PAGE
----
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Firefighters Remind Drivers To Yield To Sirens

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DURHAM — When firefighters hit the horn and blow the siren of their firetrucks, it is a signal for drivers to get out of their way. However, many people ignore the warnings.

Members of the

Durham Fire Department

say that after Sept. 11, that changed -- for awhile.

"The first couple of weeks they pulled over way before you got to them. You'd have plenty of room to go down the street, but now people are kind of getting in the laid back mode they were in before," says firefighter Kevin Cates.

Capt. David Roberts says that laid back mode nearly ended in a crash last week.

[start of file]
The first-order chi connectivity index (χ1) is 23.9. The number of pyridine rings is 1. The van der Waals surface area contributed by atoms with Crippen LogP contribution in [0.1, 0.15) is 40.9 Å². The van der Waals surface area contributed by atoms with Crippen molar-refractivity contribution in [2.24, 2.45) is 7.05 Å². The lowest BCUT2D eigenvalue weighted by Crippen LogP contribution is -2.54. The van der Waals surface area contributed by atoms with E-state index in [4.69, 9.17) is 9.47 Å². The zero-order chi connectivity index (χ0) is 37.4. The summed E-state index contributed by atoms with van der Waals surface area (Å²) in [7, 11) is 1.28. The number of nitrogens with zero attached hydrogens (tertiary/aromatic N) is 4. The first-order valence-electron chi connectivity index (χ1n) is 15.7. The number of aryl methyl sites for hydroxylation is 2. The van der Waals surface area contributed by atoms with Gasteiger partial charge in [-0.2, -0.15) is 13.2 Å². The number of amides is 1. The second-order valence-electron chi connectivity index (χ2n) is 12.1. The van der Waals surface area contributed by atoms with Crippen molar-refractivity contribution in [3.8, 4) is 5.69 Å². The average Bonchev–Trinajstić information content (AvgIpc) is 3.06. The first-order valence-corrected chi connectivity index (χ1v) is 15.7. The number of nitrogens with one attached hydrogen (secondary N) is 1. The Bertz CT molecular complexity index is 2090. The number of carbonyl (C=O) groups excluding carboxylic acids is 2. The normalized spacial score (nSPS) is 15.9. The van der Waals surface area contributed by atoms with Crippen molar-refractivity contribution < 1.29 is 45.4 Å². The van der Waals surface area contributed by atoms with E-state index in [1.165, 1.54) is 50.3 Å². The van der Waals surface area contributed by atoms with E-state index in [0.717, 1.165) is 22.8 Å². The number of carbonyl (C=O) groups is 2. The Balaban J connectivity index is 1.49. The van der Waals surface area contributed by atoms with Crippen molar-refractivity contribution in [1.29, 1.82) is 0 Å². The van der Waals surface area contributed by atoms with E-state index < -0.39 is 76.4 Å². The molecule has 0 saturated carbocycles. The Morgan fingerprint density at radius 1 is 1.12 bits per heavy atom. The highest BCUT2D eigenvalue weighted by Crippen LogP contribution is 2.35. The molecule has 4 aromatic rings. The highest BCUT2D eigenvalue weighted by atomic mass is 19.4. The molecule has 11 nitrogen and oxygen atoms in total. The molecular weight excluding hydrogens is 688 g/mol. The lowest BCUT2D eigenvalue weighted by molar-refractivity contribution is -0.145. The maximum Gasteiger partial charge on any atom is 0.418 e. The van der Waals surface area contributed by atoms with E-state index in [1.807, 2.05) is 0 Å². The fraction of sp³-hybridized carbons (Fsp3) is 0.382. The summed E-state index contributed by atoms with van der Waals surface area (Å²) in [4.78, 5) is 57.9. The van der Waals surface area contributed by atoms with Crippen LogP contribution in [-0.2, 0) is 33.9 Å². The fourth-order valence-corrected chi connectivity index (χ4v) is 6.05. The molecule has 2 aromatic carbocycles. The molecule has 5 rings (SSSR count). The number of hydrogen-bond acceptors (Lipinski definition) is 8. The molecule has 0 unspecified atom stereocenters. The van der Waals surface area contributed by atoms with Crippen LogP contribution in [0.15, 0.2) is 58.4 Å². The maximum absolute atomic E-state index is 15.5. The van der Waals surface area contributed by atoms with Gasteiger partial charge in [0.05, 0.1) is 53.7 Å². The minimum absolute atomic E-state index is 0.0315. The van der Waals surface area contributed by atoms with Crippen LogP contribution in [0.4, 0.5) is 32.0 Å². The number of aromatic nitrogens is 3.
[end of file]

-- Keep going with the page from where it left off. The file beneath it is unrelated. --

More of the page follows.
"This car pulled to the right and then right back in front to the left in front of us. As we tried to go to the left, [the driver] slammed on the brakes," he says.

According to the

U.S. Fire Administration

, accidents on the way to or from an emergency are the second leading cause of firefighter deaths.

"A simple accident on the way to responding to an accident could just as easily take someone's life as a building collapse," says firefighter Mike Clumpner.

Firetrucks are heavy and fast.

"You see a car coming through, going to run a red light or turn right on red when it shouldn't. You've got to slam on the brakes and sometimes you just can't stop in time," says Cates.

It is a fact that firefighters hope drivers will keep in mind the next time they see the lights and hear the siren.

Firefighters say if you cannot pull off to the right, stay still so they can decide how to move around you.


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